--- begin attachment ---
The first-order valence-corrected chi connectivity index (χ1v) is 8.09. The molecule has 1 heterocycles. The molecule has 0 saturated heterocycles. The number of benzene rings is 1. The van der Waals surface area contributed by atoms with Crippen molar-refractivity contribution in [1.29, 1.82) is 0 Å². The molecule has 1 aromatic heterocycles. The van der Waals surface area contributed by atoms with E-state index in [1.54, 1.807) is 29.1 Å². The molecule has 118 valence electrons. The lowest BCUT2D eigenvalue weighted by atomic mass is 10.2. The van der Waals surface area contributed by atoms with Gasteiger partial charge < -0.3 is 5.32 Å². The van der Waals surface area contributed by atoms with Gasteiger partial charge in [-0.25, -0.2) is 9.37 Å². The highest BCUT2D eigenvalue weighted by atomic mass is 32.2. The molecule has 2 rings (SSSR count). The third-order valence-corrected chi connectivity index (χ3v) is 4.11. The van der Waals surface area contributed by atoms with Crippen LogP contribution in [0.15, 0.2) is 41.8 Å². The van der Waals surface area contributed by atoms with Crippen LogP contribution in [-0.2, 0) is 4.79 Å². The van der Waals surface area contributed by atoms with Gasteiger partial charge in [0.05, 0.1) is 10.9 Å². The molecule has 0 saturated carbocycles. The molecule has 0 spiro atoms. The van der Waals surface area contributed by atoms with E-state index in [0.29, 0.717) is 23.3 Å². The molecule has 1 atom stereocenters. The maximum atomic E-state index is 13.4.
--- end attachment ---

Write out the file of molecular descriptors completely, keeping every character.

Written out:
The first-order valence-corrected chi connectivity index (χ1v) is 8.09. The molecule has 1 heterocycles. The molecule has 0 saturated heterocycles. The number of benzene rings is 1. The van der Waals surface area contributed by atoms with Crippen molar-refractivity contribution in [1.29, 1.82) is 0 Å². The molecule has 1 aromatic heterocycles. The van der Waals surface area contributed by atoms with E-state index in [1.54, 1.807) is 29.1 Å². The molecule has 118 valence electrons. The lowest BCUT2D eigenvalue weighted by atomic mass is 10.2. The van der Waals surface area contributed by atoms with Gasteiger partial charge < -0.3 is 5.32 Å². The van der Waals surface area contributed by atoms with Gasteiger partial charge in [-0.25, -0.2) is 9.37 Å². The highest BCUT2D eigenvalue weighted by atomic mass is 32.2. The molecule has 2 rings (SSSR count). The third-order valence-corrected chi connectivity index (χ3v) is 4.11. The van der Waals surface area contributed by atoms with Crippen LogP contribution in [0.15, 0.2) is 41.8 Å². The van der Waals surface area contributed by atoms with Crippen LogP contribution in [-0.2, 0) is 4.79 Å². The van der Waals surface area contributed by atoms with Gasteiger partial charge in [0.05, 0.1) is 10.9 Å². The molecule has 0 saturated carbocycles. The molecule has 0 spiro atoms. The van der Waals surface area contributed by atoms with E-state index in [0.29, 0.717) is 23.3 Å². The molecule has 1 atom stereocenters. The maximum atomic E-state index is 13.4.